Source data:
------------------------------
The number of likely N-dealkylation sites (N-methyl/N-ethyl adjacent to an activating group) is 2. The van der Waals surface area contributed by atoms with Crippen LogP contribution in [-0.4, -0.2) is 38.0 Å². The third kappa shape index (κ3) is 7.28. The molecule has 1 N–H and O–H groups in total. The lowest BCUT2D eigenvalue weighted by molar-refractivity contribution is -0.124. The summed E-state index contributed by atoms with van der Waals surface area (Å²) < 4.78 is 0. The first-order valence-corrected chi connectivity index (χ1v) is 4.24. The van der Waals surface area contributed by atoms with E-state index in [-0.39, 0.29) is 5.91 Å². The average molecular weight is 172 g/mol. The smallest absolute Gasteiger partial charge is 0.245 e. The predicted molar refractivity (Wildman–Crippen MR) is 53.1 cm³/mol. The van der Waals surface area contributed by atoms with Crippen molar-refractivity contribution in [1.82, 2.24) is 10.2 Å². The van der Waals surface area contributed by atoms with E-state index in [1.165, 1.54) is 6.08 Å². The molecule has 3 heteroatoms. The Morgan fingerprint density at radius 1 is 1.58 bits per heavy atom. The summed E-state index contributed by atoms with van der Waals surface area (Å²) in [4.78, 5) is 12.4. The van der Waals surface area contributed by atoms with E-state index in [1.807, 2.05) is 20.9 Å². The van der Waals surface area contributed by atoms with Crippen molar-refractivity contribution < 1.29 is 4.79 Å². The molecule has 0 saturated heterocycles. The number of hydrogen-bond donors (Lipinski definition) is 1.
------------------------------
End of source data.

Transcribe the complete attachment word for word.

The number of likely N-dealkylation sites (N-methyl/N-ethyl adjacent to an activating group) is 2. The van der Waals surface area contributed by atoms with Crippen LogP contribution in [-0.4, -0.2) is 38.0 Å². The third kappa shape index (κ3) is 7.28. The molecule has 1 N–H and O–H groups in total. The lowest BCUT2D eigenvalue weighted by molar-refractivity contribution is -0.124. The summed E-state index contributed by atoms with van der Waals surface area (Å²) < 4.78 is 0. The first-order valence-corrected chi connectivity index (χ1v) is 4.24. The van der Waals surface area contributed by atoms with E-state index in [-0.39, 0.29) is 5.91 Å². The average molecular weight is 172 g/mol. The smallest absolute Gasteiger partial charge is 0.245 e. The predicted molar refractivity (Wildman–Crippen MR) is 53.1 cm³/mol. The van der Waals surface area contributed by atoms with Crippen molar-refractivity contribution in [1.82, 2.24) is 10.2 Å². The van der Waals surface area contributed by atoms with E-state index in [1.165, 1.54) is 6.08 Å². The molecule has 3 heteroatoms. The Morgan fingerprint density at radius 1 is 1.58 bits per heavy atom. The summed E-state index contributed by atoms with van der Waals surface area (Å²) in [4.78, 5) is 12.4. The van der Waals surface area contributed by atoms with E-state index in [1.807, 2.05) is 20.9 Å². The van der Waals surface area contributed by atoms with Crippen molar-refractivity contribution < 1.29 is 4.79 Å². The molecule has 0 saturated heterocycles. The number of hydrogen-bond donors (Lipinski definition) is 1.